Sunday, March 27, 2011

Want a little tea with your conspiracy?

I recently learned that I am part of a vast, left-wing conspiracy. That came as surprise to me. But it appears that smart growth and sustainable development are the new face of socialism in America.

According to Tea Party groups across the country, land use planning and zoning -- and especially smart growth -- are part of a huge conspiracy to rob people of their property rights, driven by something called UN Agenda 21. Last November, Mother Jones magazine published an excellent article about this aspect of the Tea Party movement.

Our own local Tea Party focused on Agenda 21 at its last meeting and now has a related action group. That group's next meeting will tell people what to expect at the April 4 meeting on the Amador County General Plan general plan update. People who attended last week's board of supervisors meeting got a little preview of that, as Tea Partiers pointed to "trick" words to watch out for in the general plan language.

Considering that our general plan update isn't yet very smart or sustainable, I'm not sure what these folks have to worry about. After all, their very own supervisor, Brian Oneto, had the words "sustainable" and "sustain" removed from nearly all of the plan's draft policies a good while back. (Speaking of Oneto and the UN, I can't recall whether it was Brian or one of his brothers who brought up the UN in the 1990s during a Jackson presentation on the Sierra Nevada Ecosystem Project report.)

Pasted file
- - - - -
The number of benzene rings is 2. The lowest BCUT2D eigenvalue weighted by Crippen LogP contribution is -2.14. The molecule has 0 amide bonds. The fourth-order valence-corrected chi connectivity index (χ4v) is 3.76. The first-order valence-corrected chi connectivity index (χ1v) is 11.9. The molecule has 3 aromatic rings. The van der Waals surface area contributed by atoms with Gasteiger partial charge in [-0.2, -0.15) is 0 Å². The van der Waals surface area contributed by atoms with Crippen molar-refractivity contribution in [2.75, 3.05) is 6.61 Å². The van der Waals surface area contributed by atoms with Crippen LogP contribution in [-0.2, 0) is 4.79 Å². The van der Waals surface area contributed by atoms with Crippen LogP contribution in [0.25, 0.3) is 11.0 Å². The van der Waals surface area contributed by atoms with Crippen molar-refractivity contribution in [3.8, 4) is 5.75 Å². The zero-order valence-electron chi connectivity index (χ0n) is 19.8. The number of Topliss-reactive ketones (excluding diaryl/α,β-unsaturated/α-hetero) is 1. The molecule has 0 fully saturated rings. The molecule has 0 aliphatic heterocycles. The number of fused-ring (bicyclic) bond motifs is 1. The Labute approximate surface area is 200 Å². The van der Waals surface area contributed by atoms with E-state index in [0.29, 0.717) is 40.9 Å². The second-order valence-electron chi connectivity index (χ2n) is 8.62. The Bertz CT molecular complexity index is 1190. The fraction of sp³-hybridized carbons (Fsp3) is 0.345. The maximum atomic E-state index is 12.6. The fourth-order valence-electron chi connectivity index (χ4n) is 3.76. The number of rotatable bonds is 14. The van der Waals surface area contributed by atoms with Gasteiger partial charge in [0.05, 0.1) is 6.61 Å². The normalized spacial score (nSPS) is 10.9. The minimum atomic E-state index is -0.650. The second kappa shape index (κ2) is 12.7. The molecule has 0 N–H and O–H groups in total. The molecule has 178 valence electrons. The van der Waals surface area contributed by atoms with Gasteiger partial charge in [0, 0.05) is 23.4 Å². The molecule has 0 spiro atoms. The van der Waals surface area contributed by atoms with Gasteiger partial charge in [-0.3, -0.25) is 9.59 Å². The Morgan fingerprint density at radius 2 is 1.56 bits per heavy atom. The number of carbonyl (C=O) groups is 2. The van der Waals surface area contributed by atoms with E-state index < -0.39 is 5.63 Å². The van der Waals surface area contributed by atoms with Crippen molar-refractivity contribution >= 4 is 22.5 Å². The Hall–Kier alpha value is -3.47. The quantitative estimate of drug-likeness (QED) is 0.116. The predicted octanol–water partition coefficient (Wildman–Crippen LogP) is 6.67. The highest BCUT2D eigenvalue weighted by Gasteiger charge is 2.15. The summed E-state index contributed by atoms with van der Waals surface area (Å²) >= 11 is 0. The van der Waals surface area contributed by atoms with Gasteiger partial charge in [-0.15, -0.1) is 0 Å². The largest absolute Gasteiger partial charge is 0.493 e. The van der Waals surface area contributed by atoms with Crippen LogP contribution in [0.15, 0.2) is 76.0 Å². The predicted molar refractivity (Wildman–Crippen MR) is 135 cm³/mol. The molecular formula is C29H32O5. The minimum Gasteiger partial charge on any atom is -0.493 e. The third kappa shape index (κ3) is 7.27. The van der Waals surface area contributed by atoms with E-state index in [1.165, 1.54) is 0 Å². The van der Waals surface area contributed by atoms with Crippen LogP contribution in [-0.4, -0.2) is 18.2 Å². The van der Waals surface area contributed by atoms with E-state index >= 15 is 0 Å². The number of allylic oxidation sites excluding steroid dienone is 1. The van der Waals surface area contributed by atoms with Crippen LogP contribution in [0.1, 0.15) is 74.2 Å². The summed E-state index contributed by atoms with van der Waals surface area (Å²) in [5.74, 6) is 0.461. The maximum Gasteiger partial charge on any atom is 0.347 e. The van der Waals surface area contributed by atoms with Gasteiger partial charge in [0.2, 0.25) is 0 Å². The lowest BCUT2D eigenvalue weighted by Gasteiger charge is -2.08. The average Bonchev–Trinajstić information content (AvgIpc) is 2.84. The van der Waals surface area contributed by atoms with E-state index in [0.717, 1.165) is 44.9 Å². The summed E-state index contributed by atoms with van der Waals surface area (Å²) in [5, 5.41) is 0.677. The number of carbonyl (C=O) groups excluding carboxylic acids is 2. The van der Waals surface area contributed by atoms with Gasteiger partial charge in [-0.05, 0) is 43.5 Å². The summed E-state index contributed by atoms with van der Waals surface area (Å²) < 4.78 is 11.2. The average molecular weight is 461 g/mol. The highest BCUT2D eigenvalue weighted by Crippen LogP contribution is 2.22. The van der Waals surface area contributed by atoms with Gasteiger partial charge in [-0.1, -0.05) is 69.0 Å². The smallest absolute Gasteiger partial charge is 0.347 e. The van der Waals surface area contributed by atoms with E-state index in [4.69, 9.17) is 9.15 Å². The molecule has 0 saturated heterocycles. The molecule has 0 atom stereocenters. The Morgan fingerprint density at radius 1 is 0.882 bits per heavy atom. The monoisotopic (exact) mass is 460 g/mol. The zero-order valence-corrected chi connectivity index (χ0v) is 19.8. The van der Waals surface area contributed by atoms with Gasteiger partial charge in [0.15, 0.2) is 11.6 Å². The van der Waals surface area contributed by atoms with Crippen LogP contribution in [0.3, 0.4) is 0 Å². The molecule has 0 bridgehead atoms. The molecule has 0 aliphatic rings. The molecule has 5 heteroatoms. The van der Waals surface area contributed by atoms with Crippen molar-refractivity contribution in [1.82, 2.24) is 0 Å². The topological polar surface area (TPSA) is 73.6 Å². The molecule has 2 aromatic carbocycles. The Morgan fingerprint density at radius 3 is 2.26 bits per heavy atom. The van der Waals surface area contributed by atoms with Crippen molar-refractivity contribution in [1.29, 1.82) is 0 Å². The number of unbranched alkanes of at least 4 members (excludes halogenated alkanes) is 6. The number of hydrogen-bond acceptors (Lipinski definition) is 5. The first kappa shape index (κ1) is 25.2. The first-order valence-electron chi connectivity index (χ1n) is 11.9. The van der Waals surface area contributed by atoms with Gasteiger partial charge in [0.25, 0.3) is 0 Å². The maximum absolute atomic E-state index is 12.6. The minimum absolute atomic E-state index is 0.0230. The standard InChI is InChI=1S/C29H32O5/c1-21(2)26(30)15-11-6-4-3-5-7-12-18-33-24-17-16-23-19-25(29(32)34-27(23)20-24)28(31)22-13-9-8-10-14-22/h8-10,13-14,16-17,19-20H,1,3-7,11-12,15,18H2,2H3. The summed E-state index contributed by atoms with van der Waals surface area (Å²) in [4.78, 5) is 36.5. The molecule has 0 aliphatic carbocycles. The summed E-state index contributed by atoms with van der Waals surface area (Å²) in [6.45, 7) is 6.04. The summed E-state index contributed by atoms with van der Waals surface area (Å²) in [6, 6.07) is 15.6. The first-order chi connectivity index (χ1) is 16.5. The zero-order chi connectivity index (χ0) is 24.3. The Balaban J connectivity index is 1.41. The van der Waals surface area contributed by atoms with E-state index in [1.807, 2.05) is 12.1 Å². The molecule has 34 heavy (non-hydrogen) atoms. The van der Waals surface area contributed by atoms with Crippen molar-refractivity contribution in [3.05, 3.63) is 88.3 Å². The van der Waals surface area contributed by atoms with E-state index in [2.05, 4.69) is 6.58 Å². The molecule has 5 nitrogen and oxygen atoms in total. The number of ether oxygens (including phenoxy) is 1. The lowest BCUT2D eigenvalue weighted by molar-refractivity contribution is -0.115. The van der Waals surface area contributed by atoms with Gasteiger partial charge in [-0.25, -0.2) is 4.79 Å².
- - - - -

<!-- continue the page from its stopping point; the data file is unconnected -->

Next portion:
What the Tea Party folks have in mind nationally, it appears, is the destruction of modern zoning and land use planning as we know it. They might take a look at Oregon to see just how well that works.

Back in 2004, Oregon voters rebelled against the state's land use laws and passed Measure 37, which was sold as a way to restore Oregonians' lost property rights. Things went so wrong, however, that a mere three years later voters approved another initiative that stopped the wholesale development of farming, forest and groundwater-limited lands that loomed following Measure 37's passage.

Apparently, zoning and planning start to look pretty good when your ranch is threatened by a big subdivision down the road or your next-door neighbor plans to open a gravel mine.

Tea Partiers who care about land use planning would do well to read Republican real estate and economic development consultant Donovan Rypkema's excellent 2008 speech, "Property Rights and Public Values." Here's one of its concluding quotes (emphasis added):
"Land use controls are, in fact, a capitalist plot to optimize the property values of the majority of owners, not some communist conspiracy to deprive individuals of some imaginary 'property rights.'”
Maybe I'm part of a conspiracy after all. A capitalist one. I think I can live with that.